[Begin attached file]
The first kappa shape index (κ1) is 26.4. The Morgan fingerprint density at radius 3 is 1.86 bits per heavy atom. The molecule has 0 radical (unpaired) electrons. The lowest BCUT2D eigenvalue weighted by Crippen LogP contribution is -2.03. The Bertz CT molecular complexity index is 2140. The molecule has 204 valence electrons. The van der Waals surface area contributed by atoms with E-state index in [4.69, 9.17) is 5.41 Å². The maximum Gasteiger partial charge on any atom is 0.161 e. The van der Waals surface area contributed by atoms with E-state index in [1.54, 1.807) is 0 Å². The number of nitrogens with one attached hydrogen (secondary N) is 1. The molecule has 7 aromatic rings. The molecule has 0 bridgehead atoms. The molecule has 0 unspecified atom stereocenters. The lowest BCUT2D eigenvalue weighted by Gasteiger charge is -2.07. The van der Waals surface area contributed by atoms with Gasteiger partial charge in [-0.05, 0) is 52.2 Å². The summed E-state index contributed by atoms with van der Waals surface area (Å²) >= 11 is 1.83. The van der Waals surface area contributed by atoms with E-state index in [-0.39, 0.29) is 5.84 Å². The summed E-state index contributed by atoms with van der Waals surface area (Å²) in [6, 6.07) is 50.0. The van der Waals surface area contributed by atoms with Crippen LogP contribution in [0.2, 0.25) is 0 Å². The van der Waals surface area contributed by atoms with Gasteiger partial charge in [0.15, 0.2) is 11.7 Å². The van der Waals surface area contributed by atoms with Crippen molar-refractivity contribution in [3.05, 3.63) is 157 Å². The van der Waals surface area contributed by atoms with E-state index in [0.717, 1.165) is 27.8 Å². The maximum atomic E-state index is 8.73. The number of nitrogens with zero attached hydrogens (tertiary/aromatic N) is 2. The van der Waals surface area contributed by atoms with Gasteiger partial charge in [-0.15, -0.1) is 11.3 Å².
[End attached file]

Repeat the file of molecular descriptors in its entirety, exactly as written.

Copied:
The first kappa shape index (κ1) is 26.4. The Morgan fingerprint density at radius 3 is 1.86 bits per heavy atom. The molecule has 0 radical (unpaired) electrons. The lowest BCUT2D eigenvalue weighted by Crippen LogP contribution is -2.03. The Bertz CT molecular complexity index is 2140. The molecule has 204 valence electrons. The van der Waals surface area contributed by atoms with E-state index in [4.69, 9.17) is 5.41 Å². The maximum Gasteiger partial charge on any atom is 0.161 e. The van der Waals surface area contributed by atoms with E-state index in [1.54, 1.807) is 0 Å². The number of nitrogens with one attached hydrogen (secondary N) is 1. The molecule has 7 aromatic rings. The molecule has 0 bridgehead atoms. The molecule has 0 unspecified atom stereocenters. The lowest BCUT2D eigenvalue weighted by Gasteiger charge is -2.07. The van der Waals surface area contributed by atoms with Gasteiger partial charge in [-0.05, 0) is 52.2 Å². The summed E-state index contributed by atoms with van der Waals surface area (Å²) >= 11 is 1.83. The van der Waals surface area contributed by atoms with E-state index in [-0.39, 0.29) is 5.84 Å². The summed E-state index contributed by atoms with van der Waals surface area (Å²) in [6, 6.07) is 50.0. The van der Waals surface area contributed by atoms with Crippen LogP contribution in [0.2, 0.25) is 0 Å². The van der Waals surface area contributed by atoms with Gasteiger partial charge in [0.15, 0.2) is 11.7 Å². The van der Waals surface area contributed by atoms with Crippen molar-refractivity contribution in [3.05, 3.63) is 157 Å². The van der Waals surface area contributed by atoms with E-state index in [0.717, 1.165) is 27.8 Å². The maximum atomic E-state index is 8.73. The number of nitrogens with zero attached hydrogens (tertiary/aromatic N) is 2. The van der Waals surface area contributed by atoms with Gasteiger partial charge in [-0.15, -0.1) is 11.3 Å².